Glad you have everything sorted out


Me too thanks
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Old 07 September 2020, 12:22   #31
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Just have to trust in the meter I have as ballpark figure really.
Or! Ooor! Hear me out
We could use ye olde stick the rail under your fingernail (hey it rhymes), and count the number of hairs that jump.
5,000 hairs - 5V on the dot. Cannot go wrong with this one
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Old 07 September 2020, 14:01   #32
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When was your arm last calibrated?!
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Old 07 September 2020, 23:00   #33
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When was your arm last calibrated?!
Just calibrated my arm, so how many hair on my back equates to 5v?

Not sure how long I can keep this up so you might want to hurry back with an answer!




***edit*** oops 5000 hairs you already told me! Ok need to dial it down a hair or two!
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Old 08 September 2020, 11:50   #34
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Yup, can't go wrong
No need for traditional calibration either. Just don't shave/wax your arms lads
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Old 08 September 2020, 11:56   #35
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Yup, can't go wrong
No need for traditional calibration either. Just don't shave/wax your arms lads
fantastic! That's way too much maintenance anyways! Well at least I know I have accurate readings!
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Old 08 September 2020, 13:51   #36
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Shorten the cable between PSU and Amiga and/or use one with thicker wires. My PSUs have just 50 cm of shielded 4×1.0 mm² cable.
Not a usable solution since I want to keep the PSU on the floor (and not the Amiga ).

I have been considering modifying the PSU to increase the voltage. Should be doable by changing a resistor in the voltage feedback path, but I haven't gotten around to look at it yet. But so far I can still use it since systems like my A1200 doesn't seem to mind the lower voltage.
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Don't get too hung up on reading 5.00 V through a meter. When was the meter last calibrated and how good was it to begin with?
Pretty sure it is quite accurate, at least within +/-0.01 V which is good enough for me.
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Old 08 September 2020, 14:24   #37
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As a rule of thumb in industry, we generally would expect multimeters to meet a tolerance of +/-(1% + 1 or 2 least significant digits, depending on the model). So for measuring 5V, I would take that as being anywhere in the range of 4.93V to 5.07V. On the other hand, in 15+ years I've never seen a multimeter fail calibration, and usually they're comfortably within their tolerances. They fail for worn out switches and connectors, or pure brute force damage, but not calibration.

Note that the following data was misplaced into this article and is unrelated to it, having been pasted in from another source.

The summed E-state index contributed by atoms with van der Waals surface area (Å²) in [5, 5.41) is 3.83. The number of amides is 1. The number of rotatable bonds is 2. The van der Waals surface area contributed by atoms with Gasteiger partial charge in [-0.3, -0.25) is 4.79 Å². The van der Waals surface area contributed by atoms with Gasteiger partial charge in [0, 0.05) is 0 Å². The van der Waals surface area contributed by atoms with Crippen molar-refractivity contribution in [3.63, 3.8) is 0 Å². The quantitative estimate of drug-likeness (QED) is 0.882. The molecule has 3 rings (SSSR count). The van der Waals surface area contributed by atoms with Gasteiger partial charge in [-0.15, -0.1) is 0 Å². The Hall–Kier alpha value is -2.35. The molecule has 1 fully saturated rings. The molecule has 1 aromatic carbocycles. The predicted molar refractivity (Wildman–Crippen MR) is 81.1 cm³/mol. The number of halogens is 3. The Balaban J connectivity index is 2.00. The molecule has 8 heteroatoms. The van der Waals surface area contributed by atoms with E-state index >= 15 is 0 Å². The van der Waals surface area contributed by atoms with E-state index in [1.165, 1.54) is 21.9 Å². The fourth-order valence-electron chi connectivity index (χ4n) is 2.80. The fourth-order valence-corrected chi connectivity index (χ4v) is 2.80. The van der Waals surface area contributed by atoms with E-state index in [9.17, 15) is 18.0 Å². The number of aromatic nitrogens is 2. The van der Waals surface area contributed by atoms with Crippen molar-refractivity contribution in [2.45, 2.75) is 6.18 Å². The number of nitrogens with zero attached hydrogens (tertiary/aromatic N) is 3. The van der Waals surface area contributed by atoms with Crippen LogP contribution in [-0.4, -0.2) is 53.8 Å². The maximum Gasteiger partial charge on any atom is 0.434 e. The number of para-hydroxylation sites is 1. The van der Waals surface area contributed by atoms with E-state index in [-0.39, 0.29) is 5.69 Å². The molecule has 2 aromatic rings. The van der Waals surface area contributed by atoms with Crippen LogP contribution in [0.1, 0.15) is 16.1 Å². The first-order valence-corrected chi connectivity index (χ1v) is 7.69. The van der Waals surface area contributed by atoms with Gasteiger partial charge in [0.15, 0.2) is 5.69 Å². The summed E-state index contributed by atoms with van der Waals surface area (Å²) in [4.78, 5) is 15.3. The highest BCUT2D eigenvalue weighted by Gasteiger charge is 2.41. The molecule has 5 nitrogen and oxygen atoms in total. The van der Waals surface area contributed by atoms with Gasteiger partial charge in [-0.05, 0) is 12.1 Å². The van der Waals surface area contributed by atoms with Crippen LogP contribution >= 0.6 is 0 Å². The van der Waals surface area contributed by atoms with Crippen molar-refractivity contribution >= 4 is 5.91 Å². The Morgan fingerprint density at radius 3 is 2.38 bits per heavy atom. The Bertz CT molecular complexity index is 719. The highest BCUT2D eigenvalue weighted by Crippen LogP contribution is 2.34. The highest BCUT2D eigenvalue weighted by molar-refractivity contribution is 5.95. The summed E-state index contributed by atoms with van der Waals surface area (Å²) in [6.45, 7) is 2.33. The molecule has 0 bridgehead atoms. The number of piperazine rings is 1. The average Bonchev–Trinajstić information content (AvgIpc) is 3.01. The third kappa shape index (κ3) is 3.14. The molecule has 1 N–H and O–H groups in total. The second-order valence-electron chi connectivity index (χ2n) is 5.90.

Of course, the point about how good it actually is, is important too. Cheaper units (Fluke are pretty standard in industry but pretty expensive for home use) might have slightly wider tolerances, and when it comes to super cheap generic meters, all bets are off. They're usually not too bad actually, but I wouldn't trust one without at least comparing it to a known good meter or reference.
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Old 08 September 2020, 14:45   #38
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Of course, the point about how good it actually is, is important too. Cheaper units (Fluke are pretty standard in industry but pretty expensive for home use) might have slightly wider tolerances, and when it comes to super cheap generic meters, all bets are off. They're usually not too bad actually, but I wouldn't trust one without at least comparing it to a known good meter or reference.
I would trust it if I have three cheap meters that all read exactly 5.00V when I measure the output voltage of a modern 5V SMPS (directly on its output pins). It is also my general experience that cheap meters are quite accurate when measuring DC voltage unless it very noisy for some reason. AC voltage measuring on the other hand is much more tricky to do correctly and the cheap ones may only be somewhat accurate with a 50-60 Hz pure sine AC so I wouldn't use them for measuring the output of AC inverters, AC motor controls, dimmers and so on.
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Old 08 September 2020, 15:35   #39
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Yeah, I'd trust that too, and I wouldn't expect them to lose their calibration either. Regular calibration checks are a regulatory requirement for quality systems, but in reality even cheap digital meters are unlikely to drift these days.
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Old 08 September 2020, 16:34   #40
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Oh really? I didn't think I could get a RT-65B in one of those, I thought it was too long when I took a look at the spec online.
It barely fit, I had to snip plastic screw standoffs to make it fit.